So whats the point of this article?

I just wanted to express my love for Meteor and put it in perspective to the current Angular.js implementation.

To sum up what makes Meteor so awesome:

  • The DOM engine Blaze, with its template system Spacebars. It generates clean HTML, uses the simple Handlebars syntax and is fully reactive, which removes the need to spaghetti code.
  • Minimongo, a client side query able fully reactive in memory database. It allows to focus on a good data structure and its reactivity makes sure the correct data is represented in all the templates and functions.
  • DDP and its publication/subscription model. This makes building API’s a thing of the past, as one just have to publish the right set of documents and Meteor takes care of streaming them to the client when subscribed to.
  • Meteor package system, which allows to build isomorphic packages, means packages which can contain client as well as server side code. This packages are also super simple to create and manage.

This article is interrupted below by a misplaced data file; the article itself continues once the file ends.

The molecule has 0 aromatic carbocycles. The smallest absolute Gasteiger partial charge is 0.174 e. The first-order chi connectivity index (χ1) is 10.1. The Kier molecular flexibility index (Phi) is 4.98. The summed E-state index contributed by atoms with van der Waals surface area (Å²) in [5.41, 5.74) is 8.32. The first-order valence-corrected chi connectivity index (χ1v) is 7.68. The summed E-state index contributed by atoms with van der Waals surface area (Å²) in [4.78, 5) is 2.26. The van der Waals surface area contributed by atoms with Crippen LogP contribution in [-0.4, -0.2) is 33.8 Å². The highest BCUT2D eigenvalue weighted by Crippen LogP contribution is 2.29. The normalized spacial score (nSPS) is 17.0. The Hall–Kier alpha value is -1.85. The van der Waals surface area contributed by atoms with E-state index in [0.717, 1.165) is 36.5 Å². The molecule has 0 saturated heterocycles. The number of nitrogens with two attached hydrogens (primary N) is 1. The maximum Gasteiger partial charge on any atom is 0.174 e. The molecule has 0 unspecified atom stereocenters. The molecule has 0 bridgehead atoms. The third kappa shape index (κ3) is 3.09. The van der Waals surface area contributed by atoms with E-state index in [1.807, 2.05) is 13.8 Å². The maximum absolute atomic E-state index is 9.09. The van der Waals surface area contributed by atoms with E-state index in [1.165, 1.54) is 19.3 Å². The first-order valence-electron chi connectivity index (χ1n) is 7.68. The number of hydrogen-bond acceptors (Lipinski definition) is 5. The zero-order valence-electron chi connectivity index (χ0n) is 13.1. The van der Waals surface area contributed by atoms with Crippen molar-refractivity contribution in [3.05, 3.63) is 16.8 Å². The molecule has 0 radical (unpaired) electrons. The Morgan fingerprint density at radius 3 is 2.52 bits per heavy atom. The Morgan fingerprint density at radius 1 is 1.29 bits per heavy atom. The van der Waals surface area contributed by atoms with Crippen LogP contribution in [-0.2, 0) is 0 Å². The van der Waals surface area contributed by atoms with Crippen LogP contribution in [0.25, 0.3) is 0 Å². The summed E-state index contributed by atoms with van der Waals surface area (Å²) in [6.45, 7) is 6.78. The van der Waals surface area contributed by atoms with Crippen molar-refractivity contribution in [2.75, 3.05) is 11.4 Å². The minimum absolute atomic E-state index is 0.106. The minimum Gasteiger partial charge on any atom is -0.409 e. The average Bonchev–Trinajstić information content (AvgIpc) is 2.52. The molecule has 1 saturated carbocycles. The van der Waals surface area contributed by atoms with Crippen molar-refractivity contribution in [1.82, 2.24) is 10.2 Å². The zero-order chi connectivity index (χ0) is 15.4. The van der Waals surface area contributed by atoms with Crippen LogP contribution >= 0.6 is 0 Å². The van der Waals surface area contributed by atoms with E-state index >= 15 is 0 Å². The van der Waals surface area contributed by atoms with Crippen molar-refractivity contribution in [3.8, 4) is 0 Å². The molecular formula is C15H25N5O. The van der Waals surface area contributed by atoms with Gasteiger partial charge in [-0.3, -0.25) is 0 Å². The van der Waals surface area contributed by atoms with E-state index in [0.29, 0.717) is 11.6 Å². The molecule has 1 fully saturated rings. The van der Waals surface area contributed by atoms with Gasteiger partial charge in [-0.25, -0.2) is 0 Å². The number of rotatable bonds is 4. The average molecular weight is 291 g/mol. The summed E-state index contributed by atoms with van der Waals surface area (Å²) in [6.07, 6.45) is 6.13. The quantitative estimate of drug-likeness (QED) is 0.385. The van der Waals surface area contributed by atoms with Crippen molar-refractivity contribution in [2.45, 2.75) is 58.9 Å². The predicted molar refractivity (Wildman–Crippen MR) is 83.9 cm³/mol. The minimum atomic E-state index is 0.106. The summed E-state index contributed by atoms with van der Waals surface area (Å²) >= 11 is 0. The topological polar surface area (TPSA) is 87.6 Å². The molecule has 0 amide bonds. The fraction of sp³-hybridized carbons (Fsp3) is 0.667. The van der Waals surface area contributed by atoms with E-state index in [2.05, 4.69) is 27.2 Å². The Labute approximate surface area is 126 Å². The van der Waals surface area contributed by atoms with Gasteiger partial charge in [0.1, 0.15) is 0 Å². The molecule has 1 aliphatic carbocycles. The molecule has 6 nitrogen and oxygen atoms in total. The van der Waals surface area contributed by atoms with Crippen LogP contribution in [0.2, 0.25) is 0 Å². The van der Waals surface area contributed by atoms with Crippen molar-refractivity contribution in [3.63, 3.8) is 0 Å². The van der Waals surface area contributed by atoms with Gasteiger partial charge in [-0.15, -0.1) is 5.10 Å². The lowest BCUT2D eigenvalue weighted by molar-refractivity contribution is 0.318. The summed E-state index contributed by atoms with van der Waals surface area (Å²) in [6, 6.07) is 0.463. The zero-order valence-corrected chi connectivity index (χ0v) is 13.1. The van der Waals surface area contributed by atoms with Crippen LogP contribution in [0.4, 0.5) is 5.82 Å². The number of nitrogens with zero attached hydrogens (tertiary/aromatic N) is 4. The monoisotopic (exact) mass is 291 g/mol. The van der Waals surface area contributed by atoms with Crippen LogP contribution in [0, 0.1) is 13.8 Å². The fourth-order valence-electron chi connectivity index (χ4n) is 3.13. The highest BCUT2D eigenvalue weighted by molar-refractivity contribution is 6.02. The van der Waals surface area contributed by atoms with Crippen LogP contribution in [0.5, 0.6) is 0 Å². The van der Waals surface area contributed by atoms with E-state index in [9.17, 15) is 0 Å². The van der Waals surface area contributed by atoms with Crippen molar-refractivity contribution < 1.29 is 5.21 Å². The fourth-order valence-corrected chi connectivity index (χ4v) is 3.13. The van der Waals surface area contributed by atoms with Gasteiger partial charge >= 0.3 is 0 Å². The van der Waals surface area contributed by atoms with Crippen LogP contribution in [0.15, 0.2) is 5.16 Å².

• Meteor’s commandline tool, which makes developing apps so much faster. You never have to link files or write endless grunt scripts anymore.

You can read about all the Meteor core tools here.

If you are a Angular.js developer I would love to get some feedback on the list of basic toolsets Meteor delivers. What components Angular has that make you excited?

  • Philipp W├╝llner

    Great to have some Meteor expertise in Germany. :) Greetings from NRW.

    • http://frozeman.de/ Fabian Vogelsteller

      Thanks, we have quite some people here in Berlin at the #Meteor meetups. I hope Meteor is going viral soon, developers missing out if they don’t try it.